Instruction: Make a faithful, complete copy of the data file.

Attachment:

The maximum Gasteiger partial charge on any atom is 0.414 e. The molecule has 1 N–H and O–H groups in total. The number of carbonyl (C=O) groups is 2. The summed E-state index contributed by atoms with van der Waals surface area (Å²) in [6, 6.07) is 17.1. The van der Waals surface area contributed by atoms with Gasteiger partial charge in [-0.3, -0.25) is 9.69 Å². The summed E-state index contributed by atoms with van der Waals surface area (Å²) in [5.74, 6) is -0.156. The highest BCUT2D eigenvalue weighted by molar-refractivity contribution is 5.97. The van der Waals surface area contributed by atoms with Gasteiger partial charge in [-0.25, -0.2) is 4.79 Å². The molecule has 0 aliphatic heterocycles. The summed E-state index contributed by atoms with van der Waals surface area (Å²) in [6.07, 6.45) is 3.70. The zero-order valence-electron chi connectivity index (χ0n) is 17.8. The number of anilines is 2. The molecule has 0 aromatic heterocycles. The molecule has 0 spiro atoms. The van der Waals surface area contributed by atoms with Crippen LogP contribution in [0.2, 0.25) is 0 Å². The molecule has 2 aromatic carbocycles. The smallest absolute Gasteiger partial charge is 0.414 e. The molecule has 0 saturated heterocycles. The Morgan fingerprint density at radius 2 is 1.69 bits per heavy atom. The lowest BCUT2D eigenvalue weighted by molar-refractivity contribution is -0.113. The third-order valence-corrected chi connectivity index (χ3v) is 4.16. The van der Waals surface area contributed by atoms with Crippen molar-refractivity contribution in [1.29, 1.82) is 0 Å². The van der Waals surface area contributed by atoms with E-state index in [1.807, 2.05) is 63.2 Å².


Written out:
The maximum Gasteiger partial charge on any atom is 0.414 e. The molecule has 1 N–H and O–H groups in total. The number of carbonyl (C=O) groups is 2. The summed E-state index contributed by atoms with van der Waals surface area (Å²) in [6, 6.07) is 17.1. The van der Waals surface area contributed by atoms with Gasteiger partial charge in [-0.3, -0.25) is 9.69 Å². The summed E-state index contributed by atoms with van der Waals surface area (Å²) in [5.74, 6) is -0.156. The highest BCUT2D eigenvalue weighted by molar-refractivity contribution is 5.97. The van der Waals surface area contributed by atoms with Gasteiger partial charge in [-0.25, -0.2) is 4.79 Å². The molecule has 0 aliphatic heterocycles. The summed E-state index contributed by atoms with van der Waals surface area (Å²) in [6.07, 6.45) is 3.70. The zero-order valence-electron chi connectivity index (χ0n) is 17.8. The number of anilines is 2. The molecule has 0 aromatic heterocycles. The molecule has 0 spiro atoms. The van der Waals surface area contributed by atoms with Crippen LogP contribution in [0.2, 0.25) is 0 Å². The molecule has 2 aromatic carbocycles. The smallest absolute Gasteiger partial charge is 0.414 e. The molecule has 0 saturated heterocycles. The Morgan fingerprint density at radius 2 is 1.69 bits per heavy atom. The lowest BCUT2D eigenvalue weighted by molar-refractivity contribution is -0.113. The third-order valence-corrected chi connectivity index (χ3v) is 4.16. The van der Waals surface area contributed by atoms with Crippen molar-refractivity contribution in [1.29, 1.82) is 0 Å². The van der Waals surface area contributed by atoms with E-state index in [1.807, 2.05) is 63.2 Å².